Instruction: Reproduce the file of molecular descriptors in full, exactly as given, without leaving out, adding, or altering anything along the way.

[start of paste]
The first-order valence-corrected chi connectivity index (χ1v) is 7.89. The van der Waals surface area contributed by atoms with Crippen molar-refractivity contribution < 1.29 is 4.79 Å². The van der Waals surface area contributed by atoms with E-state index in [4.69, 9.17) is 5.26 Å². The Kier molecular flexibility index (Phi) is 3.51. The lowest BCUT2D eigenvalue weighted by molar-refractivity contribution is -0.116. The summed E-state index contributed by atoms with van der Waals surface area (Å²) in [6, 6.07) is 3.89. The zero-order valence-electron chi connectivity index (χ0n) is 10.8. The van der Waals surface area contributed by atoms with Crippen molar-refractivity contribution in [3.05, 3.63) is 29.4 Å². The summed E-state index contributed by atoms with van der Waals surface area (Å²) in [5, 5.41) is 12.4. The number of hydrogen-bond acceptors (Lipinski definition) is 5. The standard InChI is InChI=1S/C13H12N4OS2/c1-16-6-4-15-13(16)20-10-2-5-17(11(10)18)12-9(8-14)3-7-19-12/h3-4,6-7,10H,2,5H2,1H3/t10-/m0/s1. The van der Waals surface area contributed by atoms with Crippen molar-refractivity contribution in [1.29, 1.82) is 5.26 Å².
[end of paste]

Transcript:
The first-order valence-corrected chi connectivity index (χ1v) is 7.89. The van der Waals surface area contributed by atoms with Crippen molar-refractivity contribution < 1.29 is 4.79 Å². The van der Waals surface area contributed by atoms with E-state index in [4.69, 9.17) is 5.26 Å². The Kier molecular flexibility index (Phi) is 3.51. The lowest BCUT2D eigenvalue weighted by molar-refractivity contribution is -0.116. The summed E-state index contributed by atoms with van der Waals surface area (Å²) in [6, 6.07) is 3.89. The zero-order valence-electron chi connectivity index (χ0n) is 10.8. The van der Waals surface area contributed by atoms with Crippen molar-refractivity contribution in [3.05, 3.63) is 29.4 Å². The summed E-state index contributed by atoms with van der Waals surface area (Å²) in [5, 5.41) is 12.4. The number of hydrogen-bond acceptors (Lipinski definition) is 5. The standard InChI is InChI=1S/C13H12N4OS2/c1-16-6-4-15-13(16)20-10-2-5-17(11(10)18)12-9(8-14)3-7-19-12/h3-4,6-7,10H,2,5H2,1H3/t10-/m0/s1. The van der Waals surface area contributed by atoms with Crippen molar-refractivity contribution in [1.29, 1.82) is 5.26 Å².